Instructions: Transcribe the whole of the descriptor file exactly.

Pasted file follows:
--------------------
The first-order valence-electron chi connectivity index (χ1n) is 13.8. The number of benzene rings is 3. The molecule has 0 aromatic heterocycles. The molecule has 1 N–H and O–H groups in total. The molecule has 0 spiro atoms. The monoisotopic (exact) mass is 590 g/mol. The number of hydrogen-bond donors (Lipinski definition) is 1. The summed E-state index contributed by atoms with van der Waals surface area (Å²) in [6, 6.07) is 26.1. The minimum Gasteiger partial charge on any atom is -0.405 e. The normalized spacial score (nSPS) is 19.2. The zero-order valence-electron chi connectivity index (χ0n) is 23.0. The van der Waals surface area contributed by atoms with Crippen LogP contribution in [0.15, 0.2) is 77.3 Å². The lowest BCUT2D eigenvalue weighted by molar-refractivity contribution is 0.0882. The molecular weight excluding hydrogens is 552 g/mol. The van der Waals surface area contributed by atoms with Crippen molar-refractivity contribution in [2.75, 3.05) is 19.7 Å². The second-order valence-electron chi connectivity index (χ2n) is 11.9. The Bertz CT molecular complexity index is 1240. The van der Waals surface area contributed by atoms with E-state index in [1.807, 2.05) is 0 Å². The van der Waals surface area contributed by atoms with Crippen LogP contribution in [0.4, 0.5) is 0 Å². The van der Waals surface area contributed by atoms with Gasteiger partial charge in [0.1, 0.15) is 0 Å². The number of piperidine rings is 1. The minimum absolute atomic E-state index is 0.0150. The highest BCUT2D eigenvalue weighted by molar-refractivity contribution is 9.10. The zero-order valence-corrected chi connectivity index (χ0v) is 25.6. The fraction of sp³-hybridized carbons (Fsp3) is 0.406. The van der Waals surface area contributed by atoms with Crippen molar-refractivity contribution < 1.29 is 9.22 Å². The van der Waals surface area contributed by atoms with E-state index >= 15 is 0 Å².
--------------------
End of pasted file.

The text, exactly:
The first-order valence-electron chi connectivity index (χ1n) is 13.8. The number of benzene rings is 3. The molecule has 0 aromatic heterocycles. The molecule has 1 N–H and O–H groups in total. The molecule has 0 spiro atoms. The monoisotopic (exact) mass is 590 g/mol. The number of hydrogen-bond donors (Lipinski definition) is 1. The summed E-state index contributed by atoms with van der Waals surface area (Å²) in [6, 6.07) is 26.1. The minimum Gasteiger partial charge on any atom is -0.405 e. The normalized spacial score (nSPS) is 19.2. The zero-order valence-electron chi connectivity index (χ0n) is 23.0. The van der Waals surface area contributed by atoms with Crippen LogP contribution in [0.15, 0.2) is 77.3 Å². The lowest BCUT2D eigenvalue weighted by molar-refractivity contribution is 0.0882. The molecular weight excluding hydrogens is 552 g/mol. The van der Waals surface area contributed by atoms with Crippen molar-refractivity contribution in [2.75, 3.05) is 19.7 Å². The second-order valence-electron chi connectivity index (χ2n) is 11.9. The Bertz CT molecular complexity index is 1240. The van der Waals surface area contributed by atoms with E-state index in [1.807, 2.05) is 0 Å². The van der Waals surface area contributed by atoms with Crippen LogP contribution in [0.4, 0.5) is 0 Å². The van der Waals surface area contributed by atoms with Gasteiger partial charge in [0.1, 0.15) is 0 Å². The number of piperidine rings is 1. The minimum absolute atomic E-state index is 0.0150. The highest BCUT2D eigenvalue weighted by molar-refractivity contribution is 9.10. The zero-order valence-corrected chi connectivity index (χ0v) is 25.6. The fraction of sp³-hybridized carbons (Fsp3) is 0.406. The van der Waals surface area contributed by atoms with Crippen molar-refractivity contribution < 1.29 is 9.22 Å². The van der Waals surface area contributed by atoms with E-state index >= 15 is 0 Å².